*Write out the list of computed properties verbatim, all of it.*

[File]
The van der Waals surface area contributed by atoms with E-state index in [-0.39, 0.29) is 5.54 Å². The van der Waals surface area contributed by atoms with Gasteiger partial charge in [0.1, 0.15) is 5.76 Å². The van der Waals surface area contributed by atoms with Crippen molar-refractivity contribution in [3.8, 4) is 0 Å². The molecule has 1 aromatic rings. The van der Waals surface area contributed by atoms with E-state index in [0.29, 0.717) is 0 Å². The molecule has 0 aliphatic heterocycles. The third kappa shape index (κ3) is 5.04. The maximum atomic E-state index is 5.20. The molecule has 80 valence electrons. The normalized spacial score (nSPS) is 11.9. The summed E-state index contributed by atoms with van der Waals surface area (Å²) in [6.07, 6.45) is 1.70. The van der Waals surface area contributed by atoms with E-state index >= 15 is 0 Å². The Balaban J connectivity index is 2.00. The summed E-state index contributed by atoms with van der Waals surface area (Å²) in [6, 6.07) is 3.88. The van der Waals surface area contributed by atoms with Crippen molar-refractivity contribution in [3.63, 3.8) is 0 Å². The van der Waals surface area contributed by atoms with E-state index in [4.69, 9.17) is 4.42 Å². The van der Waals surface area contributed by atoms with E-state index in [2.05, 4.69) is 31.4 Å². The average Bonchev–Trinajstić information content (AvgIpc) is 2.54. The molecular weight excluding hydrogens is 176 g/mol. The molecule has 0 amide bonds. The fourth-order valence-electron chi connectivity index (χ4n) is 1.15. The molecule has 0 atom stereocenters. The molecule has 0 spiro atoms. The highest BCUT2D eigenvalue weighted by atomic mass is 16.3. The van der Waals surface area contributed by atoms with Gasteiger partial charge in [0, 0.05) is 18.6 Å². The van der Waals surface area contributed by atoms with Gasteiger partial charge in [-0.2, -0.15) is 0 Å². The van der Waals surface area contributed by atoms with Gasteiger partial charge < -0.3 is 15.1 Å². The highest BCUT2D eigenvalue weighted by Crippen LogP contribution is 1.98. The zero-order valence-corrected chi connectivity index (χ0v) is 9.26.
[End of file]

The van der Waals surface area contributed by atoms with E-state index in [-0.39, 0.29) is 5.54 Å². The van der Waals surface area contributed by atoms with Gasteiger partial charge in [0.1, 0.15) is 5.76 Å². The van der Waals surface area contributed by atoms with Crippen molar-refractivity contribution in [3.8, 4) is 0 Å². The molecule has 1 aromatic rings. The van der Waals surface area contributed by atoms with E-state index in [0.29, 0.717) is 0 Å². The molecule has 0 aliphatic heterocycles. The third kappa shape index (κ3) is 5.04. The maximum atomic E-state index is 5.20. The molecule has 80 valence electrons. The normalized spacial score (nSPS) is 11.9. The summed E-state index contributed by atoms with van der Waals surface area (Å²) in [6.07, 6.45) is 1.70. The van der Waals surface area contributed by atoms with E-state index >= 15 is 0 Å². The Balaban J connectivity index is 2.00. The summed E-state index contributed by atoms with van der Waals surface area (Å²) in [6, 6.07) is 3.88. The van der Waals surface area contributed by atoms with Crippen molar-refractivity contribution in [3.63, 3.8) is 0 Å². The van der Waals surface area contributed by atoms with E-state index in [4.69, 9.17) is 4.42 Å². The van der Waals surface area contributed by atoms with E-state index in [2.05, 4.69) is 31.4 Å². The average Bonchev–Trinajstić information content (AvgIpc) is 2.54. The molecular weight excluding hydrogens is 176 g/mol. The molecule has 0 amide bonds. The fourth-order valence-electron chi connectivity index (χ4n) is 1.15. The molecule has 0 atom stereocenters. The molecule has 0 spiro atoms. The highest BCUT2D eigenvalue weighted by atomic mass is 16.3. The van der Waals surface area contributed by atoms with Gasteiger partial charge in [0, 0.05) is 18.6 Å². The van der Waals surface area contributed by atoms with Gasteiger partial charge in [-0.2, -0.15) is 0 Å². The van der Waals surface area contributed by atoms with Gasteiger partial charge < -0.3 is 15.1 Å². The highest BCUT2D eigenvalue weighted by Crippen LogP contribution is 1.98. The zero-order valence-corrected chi connectivity index (χ0v) is 9.26.